As It Happens

Why a NY Times reporter held back a story on nurse kidnapped by ISIS

The Red Cross breaks its silence about a medical team kidnapped by ISIS in 2013 because they have reason to believe that a New Zealand nurse who was abducted may still be alive.

Red Cross nurse Louisa Akavi and 2 two Syrian drivers went missing in 2013

In 2013, Louisa Akavi was kidnapped by ISIS in Syria. But now the Red Cross has gone public with Akavi's story, in hopes that the abducted nurse may still be alive. (Ross Land/Getty Images)
Listen7:42

It's been over five years since the New York Times' Rukmini Callimachi learned that ISIS had abducted a New Zealand nurse named Louisa Akavi and two of her colleagues in Syria.

But Callimachi agreed not to tell Akavi's story — until now. 

On Sunday, the Red Cross made a public appeal for information that might help them find out what happened to Akavi and her abducted colleagues, Syrian drivers Alaa Rajab and Nabil Bakdounes.

As It Happens host Carol Off spoke to Callimachi about why she maintains hope that Akavi may still be alive. Here is part of their conversation. 

Why has the Red Cross decided to finally come forward with Louisa Akavi's story now?

The Red Cross is saying that they're now making her situation public because the last little bit of territory under ISIS rule in Syria has fallen.

The Red Cross confirmed that she was in that pocket as recently as December.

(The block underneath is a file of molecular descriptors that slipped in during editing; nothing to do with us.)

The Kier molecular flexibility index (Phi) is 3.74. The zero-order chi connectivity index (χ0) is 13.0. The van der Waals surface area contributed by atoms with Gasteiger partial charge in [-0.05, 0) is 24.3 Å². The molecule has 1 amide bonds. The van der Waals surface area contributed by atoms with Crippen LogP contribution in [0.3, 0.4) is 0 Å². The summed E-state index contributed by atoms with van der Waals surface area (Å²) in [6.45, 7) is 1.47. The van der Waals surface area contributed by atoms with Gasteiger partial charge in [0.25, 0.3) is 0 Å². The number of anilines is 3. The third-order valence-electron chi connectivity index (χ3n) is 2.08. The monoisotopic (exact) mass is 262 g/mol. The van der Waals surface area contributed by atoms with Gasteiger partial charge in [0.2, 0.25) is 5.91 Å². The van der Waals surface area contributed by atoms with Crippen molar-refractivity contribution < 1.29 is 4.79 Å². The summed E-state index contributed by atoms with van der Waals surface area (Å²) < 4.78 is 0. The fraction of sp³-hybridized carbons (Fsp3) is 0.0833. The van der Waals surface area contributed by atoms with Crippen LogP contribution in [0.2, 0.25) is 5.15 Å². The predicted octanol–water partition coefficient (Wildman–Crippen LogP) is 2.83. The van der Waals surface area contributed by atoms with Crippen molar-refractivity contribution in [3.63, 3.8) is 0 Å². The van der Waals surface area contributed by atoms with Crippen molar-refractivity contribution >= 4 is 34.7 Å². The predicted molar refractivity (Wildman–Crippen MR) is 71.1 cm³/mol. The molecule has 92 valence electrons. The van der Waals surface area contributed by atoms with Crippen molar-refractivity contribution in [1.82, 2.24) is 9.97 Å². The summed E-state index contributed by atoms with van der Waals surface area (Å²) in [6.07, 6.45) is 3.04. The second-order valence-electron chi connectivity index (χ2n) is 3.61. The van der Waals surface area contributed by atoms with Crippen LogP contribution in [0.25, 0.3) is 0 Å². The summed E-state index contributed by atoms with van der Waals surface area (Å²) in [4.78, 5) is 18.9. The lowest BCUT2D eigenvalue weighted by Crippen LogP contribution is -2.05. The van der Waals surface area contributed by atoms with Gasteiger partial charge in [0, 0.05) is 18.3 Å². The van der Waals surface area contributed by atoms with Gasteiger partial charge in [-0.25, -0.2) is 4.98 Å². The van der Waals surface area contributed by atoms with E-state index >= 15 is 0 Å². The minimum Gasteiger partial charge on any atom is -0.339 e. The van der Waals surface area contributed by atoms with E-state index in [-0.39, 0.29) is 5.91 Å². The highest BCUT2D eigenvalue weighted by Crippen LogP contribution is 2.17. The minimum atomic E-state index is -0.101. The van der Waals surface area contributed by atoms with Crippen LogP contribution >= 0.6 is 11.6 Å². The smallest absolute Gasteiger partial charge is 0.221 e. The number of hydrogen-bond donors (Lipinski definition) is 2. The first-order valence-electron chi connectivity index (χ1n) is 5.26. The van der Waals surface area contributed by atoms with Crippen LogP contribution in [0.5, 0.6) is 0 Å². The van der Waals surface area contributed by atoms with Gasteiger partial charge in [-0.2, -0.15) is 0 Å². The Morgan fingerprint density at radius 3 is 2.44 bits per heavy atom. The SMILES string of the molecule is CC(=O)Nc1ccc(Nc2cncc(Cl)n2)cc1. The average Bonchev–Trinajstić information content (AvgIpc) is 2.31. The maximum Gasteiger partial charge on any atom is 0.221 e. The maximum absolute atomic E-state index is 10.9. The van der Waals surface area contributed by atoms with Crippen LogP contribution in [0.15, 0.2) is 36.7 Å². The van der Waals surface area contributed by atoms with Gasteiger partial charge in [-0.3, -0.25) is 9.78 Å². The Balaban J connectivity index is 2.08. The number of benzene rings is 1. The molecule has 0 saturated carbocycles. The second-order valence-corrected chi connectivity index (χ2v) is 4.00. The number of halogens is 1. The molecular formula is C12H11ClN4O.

With the fact that she hasn't been found yet, and the fact that the pocket has fallen, they're worried that she is now lost — and that the public might actually play a role now in helping to find her.

But they have reason to believe, good reason, that she is alive?

We've been hearing for about two years now that there is evidence that she is alive. This was from American and European intelligence officials, as well as from the New Zealand government, going back to, I believe, 2016 and 2017.

What the Red Cross has now is multiple sightings of her, according to people who have escaped from the territory that were under ISIS control and that gave interviews to the Red Cross indicating that she was in this town, or in that town, and that she was spotted in hospitals under ISIS control, providing nursing and medical help.

Can you take us back to what happened to her five years ago when she was kidnapped?

She was kidnapped in October of 2013. She was part of a Red Cross convoy, seven people, that were returning from the Syrian city of Idlib to Damascus.

They were stopped at a checkpoint by unidentified gunmen who took the entire group. About 24 hours later, four of the seven were released. Louisa and two Red Cross drivers were kept.

She was, at that point, transferred to an unknown facility and eventually in early 2014, myself and [reporter] Adam Goldman, we were able to confirm that she was being held at an oil installation near Raqqa, in a prison that was under ISIS control, alongside at least 23 Western hostages who had also been kidnapped.

The Red Cross has confirmed nurse Louisa Akavi, middle, has been held captive by the Islamic State group in Syria for almost six years, along with her colleagues —Syrian drivers Nabil Bakdounes, right, and Alaa Rajab, left. (Associated Press)

The Red Cross had good reason to fear for her because a lot of those people who were captives of ISIS met a horrible fate. Can you tell us some of the people she was being held with?